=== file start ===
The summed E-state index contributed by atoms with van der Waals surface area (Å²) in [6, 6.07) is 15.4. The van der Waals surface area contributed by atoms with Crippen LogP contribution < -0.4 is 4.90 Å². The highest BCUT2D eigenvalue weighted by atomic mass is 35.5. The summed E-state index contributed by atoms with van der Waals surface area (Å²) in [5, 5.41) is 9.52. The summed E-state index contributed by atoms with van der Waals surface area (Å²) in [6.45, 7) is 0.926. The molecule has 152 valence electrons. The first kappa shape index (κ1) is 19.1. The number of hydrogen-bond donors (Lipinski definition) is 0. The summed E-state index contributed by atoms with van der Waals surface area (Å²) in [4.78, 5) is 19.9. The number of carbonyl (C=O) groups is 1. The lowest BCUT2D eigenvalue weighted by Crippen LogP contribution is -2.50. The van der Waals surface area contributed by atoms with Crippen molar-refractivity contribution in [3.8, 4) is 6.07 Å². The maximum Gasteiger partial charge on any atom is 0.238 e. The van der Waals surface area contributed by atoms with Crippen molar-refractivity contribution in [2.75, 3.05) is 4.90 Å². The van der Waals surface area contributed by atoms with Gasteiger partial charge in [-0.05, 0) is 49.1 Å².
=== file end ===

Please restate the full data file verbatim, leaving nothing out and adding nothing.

The summed E-state index contributed by atoms with van der Waals surface area (Å²) in [6, 6.07) is 15.4. The van der Waals surface area contributed by atoms with Crippen LogP contribution < -0.4 is 4.90 Å². The highest BCUT2D eigenvalue weighted by atomic mass is 35.5. The summed E-state index contributed by atoms with van der Waals surface area (Å²) in [5, 5.41) is 9.52. The summed E-state index contributed by atoms with van der Waals surface area (Å²) in [6.45, 7) is 0.926. The molecule has 152 valence electrons. The first kappa shape index (κ1) is 19.1. The number of hydrogen-bond donors (Lipinski definition) is 0. The summed E-state index contributed by atoms with van der Waals surface area (Å²) in [4.78, 5) is 19.9. The number of carbonyl (C=O) groups is 1. The lowest BCUT2D eigenvalue weighted by Crippen LogP contribution is -2.50. The van der Waals surface area contributed by atoms with Crippen molar-refractivity contribution in [3.8, 4) is 6.07 Å². The maximum Gasteiger partial charge on any atom is 0.238 e. The van der Waals surface area contributed by atoms with Crippen molar-refractivity contribution in [2.75, 3.05) is 4.90 Å². The van der Waals surface area contributed by atoms with Gasteiger partial charge in [-0.05, 0) is 49.1 Å².